05/20/2013 02:36 pm ET Updated Jul 20, 2013

Where Guns Are as Common as Cell Phones

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I was a 25-year-old documentary filmmaker from New York working on a show for MTV. He was a 21-year-old dancer in East Oakland trying to move on with his life after the recent murder of his little brother. I spent a year embedded in his life, and got a front row seat to an American epidemic.

When I first met Darrell "D-Real" Armstead, he was having trouble sleeping. For good reason: his friends and family are, literally, here one minute and gone the next. In his world, deaths are the rule, not the exception. When small children are murdered in his neighborhood, the incidents barely get local media attention, much less make the national news. These are killings committed by young men caught in an endless cycle of violence and retaliation. If you're not in a gang or a crew at an early age, then you have nothing. You sign-up and put your life on the line, or you take your chances as an outcast, and possibly lose your life anyway. Around here, I was told, "people carry guns like cell phones."

Most days we'd stop by the tattoo parlor. D-Real and his buddies get them all over their bodies, not giving much thought to the design of the tattoo or where it would go. "Sketching all over my skin don't matter -- we don't expect to live that long," said one young man casually. While D-Real finished up his latest tat, we heard about a stray bullet that killed Najon Jackson, 16 years old. The funeral would be held in a few days.

When you see death this often, you have to find creative ways to cope with it. The people in D-Real's neighborhood cope by turning funerals into social occasions. When a friend or family member dies, one local told me, "it's time to party." Kids make and wear t-shirts brandishing pictures of the latest casualty. They create special tribute songs and videos for Twitter or Facebook. The best videos, like D-Real's "Dancing in the Rain," which garnered more than 5.3 million views on YouTube, get 'likes' or 'retweets,' sometimes without the viewer having any idea that they're watching a tribute to a life tragically lost.

When D-Real's younger brother Dominic Carter was murdered at the age of 19, D-Real was expected to move on. No crying. No confiding in a close friend. No counseling to help the grieving process. This is life. Time to "party," and one more RIP tattoo.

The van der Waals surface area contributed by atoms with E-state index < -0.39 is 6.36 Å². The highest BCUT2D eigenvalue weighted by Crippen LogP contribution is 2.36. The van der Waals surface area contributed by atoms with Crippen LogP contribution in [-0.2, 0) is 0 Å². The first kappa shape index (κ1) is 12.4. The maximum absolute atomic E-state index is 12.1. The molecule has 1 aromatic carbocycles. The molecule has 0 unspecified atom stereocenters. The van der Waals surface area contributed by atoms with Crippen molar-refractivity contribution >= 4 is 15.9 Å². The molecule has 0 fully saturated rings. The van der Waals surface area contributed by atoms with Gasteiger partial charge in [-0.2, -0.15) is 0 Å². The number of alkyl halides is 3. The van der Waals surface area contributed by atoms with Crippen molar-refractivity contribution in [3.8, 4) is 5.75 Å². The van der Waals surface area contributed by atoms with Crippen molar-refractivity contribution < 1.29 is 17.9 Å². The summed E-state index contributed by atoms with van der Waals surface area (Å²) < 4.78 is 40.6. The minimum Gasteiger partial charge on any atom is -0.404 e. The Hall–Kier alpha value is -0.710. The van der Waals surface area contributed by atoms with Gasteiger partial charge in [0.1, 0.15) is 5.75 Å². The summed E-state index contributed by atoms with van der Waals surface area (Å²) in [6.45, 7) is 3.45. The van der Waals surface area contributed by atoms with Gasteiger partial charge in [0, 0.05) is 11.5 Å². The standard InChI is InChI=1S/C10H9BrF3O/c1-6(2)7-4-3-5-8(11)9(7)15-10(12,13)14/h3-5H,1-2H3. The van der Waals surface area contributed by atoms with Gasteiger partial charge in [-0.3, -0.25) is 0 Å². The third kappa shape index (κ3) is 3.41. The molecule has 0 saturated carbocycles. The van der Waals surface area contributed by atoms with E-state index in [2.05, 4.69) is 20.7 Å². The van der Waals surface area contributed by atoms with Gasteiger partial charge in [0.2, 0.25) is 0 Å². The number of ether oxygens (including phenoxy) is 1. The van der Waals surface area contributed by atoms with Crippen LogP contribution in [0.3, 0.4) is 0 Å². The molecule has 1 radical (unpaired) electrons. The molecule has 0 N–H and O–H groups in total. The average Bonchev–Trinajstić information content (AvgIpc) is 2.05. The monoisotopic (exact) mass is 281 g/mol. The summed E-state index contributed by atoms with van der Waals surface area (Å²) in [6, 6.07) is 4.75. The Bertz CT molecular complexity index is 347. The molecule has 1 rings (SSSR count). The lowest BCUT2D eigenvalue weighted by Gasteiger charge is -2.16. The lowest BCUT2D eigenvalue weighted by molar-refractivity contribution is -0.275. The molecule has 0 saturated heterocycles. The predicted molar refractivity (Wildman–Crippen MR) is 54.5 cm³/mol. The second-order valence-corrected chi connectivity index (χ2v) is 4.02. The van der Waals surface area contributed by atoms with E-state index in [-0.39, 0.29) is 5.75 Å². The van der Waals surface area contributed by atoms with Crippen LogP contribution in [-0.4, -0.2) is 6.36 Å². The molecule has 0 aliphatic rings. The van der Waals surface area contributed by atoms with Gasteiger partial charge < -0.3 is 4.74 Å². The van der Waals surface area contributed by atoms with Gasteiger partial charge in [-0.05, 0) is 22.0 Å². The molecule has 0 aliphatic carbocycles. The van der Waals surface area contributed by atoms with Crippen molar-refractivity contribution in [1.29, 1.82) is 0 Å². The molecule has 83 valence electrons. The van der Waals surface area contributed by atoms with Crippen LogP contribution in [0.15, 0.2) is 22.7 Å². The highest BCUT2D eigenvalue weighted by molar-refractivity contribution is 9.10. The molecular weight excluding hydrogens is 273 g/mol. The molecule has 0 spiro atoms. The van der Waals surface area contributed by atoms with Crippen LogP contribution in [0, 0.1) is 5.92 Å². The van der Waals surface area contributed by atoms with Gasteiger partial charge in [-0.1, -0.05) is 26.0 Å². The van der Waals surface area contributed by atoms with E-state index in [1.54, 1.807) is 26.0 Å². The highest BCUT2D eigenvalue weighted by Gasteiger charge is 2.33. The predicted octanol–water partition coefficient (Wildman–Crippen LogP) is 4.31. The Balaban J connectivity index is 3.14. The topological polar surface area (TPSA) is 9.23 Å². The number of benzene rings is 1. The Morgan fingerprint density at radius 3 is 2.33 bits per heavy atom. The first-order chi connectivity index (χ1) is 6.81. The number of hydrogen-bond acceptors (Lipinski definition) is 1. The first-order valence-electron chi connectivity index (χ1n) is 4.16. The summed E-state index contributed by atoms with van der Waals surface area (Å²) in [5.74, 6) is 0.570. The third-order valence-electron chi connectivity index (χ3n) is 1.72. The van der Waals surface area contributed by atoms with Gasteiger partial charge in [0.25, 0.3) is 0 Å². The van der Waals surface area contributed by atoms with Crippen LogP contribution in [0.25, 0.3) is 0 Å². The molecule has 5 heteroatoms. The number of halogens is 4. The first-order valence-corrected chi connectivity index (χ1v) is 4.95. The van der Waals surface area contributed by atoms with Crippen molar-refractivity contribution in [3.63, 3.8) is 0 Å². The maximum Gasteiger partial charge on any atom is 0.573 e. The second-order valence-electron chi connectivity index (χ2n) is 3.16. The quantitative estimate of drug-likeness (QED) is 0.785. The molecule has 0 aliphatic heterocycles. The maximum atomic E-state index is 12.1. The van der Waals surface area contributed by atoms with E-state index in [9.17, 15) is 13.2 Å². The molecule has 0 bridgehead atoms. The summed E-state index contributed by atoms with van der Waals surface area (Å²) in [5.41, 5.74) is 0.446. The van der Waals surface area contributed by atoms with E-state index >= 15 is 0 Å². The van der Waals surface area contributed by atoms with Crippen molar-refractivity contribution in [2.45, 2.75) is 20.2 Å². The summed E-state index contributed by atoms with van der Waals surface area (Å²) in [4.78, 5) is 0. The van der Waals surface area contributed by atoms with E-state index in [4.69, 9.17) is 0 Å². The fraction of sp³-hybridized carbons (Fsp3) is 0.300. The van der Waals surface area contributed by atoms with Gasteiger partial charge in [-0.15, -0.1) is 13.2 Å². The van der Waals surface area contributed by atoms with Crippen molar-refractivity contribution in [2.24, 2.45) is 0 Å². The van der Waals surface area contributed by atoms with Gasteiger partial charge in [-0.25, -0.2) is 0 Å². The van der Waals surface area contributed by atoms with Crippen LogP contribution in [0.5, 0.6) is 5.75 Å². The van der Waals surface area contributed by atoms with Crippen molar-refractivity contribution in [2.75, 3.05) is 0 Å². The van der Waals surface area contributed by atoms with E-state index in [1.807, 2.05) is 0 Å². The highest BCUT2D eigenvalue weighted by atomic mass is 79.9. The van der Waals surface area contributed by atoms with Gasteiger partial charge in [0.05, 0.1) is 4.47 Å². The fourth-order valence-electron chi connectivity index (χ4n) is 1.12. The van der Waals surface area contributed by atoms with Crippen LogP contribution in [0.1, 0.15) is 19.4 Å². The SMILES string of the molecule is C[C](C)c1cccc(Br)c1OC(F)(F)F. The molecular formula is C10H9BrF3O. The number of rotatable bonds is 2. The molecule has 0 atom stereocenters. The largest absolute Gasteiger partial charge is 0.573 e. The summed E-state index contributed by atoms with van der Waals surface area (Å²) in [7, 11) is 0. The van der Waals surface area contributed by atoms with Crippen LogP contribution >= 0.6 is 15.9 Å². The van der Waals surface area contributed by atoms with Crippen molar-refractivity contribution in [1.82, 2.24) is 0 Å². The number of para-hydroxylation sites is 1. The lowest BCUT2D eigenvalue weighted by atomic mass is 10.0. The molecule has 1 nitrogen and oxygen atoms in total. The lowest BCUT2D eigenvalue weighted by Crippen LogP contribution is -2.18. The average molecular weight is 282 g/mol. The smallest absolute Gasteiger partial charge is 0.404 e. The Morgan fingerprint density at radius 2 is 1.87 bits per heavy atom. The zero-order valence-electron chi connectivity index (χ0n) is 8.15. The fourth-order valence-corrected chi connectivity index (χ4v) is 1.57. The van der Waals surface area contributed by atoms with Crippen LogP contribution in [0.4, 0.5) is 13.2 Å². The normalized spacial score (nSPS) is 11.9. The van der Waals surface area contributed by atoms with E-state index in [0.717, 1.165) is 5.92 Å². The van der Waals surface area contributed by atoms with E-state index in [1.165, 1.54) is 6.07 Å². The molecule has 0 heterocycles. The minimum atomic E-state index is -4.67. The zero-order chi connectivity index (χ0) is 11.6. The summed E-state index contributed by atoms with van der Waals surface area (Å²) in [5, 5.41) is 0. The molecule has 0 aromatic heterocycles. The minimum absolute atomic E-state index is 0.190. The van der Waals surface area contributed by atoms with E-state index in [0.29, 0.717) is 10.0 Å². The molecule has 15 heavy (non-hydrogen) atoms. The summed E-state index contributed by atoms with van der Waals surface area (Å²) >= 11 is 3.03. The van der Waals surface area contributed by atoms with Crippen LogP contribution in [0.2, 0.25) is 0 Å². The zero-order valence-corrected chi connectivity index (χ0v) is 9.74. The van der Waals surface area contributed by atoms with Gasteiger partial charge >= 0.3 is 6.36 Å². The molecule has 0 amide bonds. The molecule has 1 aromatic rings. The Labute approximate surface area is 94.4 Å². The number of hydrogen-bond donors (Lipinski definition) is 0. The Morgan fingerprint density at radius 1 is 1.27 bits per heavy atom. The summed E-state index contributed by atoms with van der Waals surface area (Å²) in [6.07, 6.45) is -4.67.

A year after his brother's death, I went with D-Real to a small grassy area on a street corner in Oakland where white crosses are planted in the ground for each person killed. D-Real quietly pointed: "that's my cousin," "that's my boy from school," "my neighbor." We stood silent for a while, before he got tense and began shaking his head.

"You turn your little brother into a gangster and get him killed," D-Real said. "I'll never forgive myself for that -- never."

For the first time since his brother's murder, he cried.

"I always hear knocking on the door. I run down and open it up, expecting it to be my brother. It's not. Nobody is there. So I go back upstairs and wait until I hear another knock."

Like so many in his neighborhood, D-Real was caught up in a war with no objective and no end in sight. Surrounded by guns and hopelessness, caught in a cycle without opportunity, structure, decent education or any easy path to escape. The night his brother died, D-Real went to his apartment and grabbed his gun. Time to retaliate.

But instead of starting the cycle all over again, D-Real walked home alone that night and put the gun down. In fact, he took all of his guns -- and threw them out. The first positive thing he did after his brother was killed was go to the street corner and dance with his friends. Why? He wasn't completely sure, but he knew it worked for him. And, maybe it could work for others too. So D-Real started a new kind of inner city battle -- dance battles -- to promote peace. Since Oakland is filled with talented, innovative, and dedicated dancers, he thought of something fairly simple. Whether it took place on a small corner with friends or at the most dangerous park in the city with hundreds of locals, D-Real promoted peace by giving people his age a time, a place and an action to do something other than kill. That simple.

Now it's up to us to support them. We know the problem. D-Real is showing us an answer. If we spread his message, through volunteering in a rough neighborhood, getting involved in public service, or even something small like documenting it for television, at least he knows he's not the only one fighting -- fighting for all the right reasons.

World of Jenks season finale airs tonight, Monday May 20, at 11 p.m. ET/PT (10 p.m. central)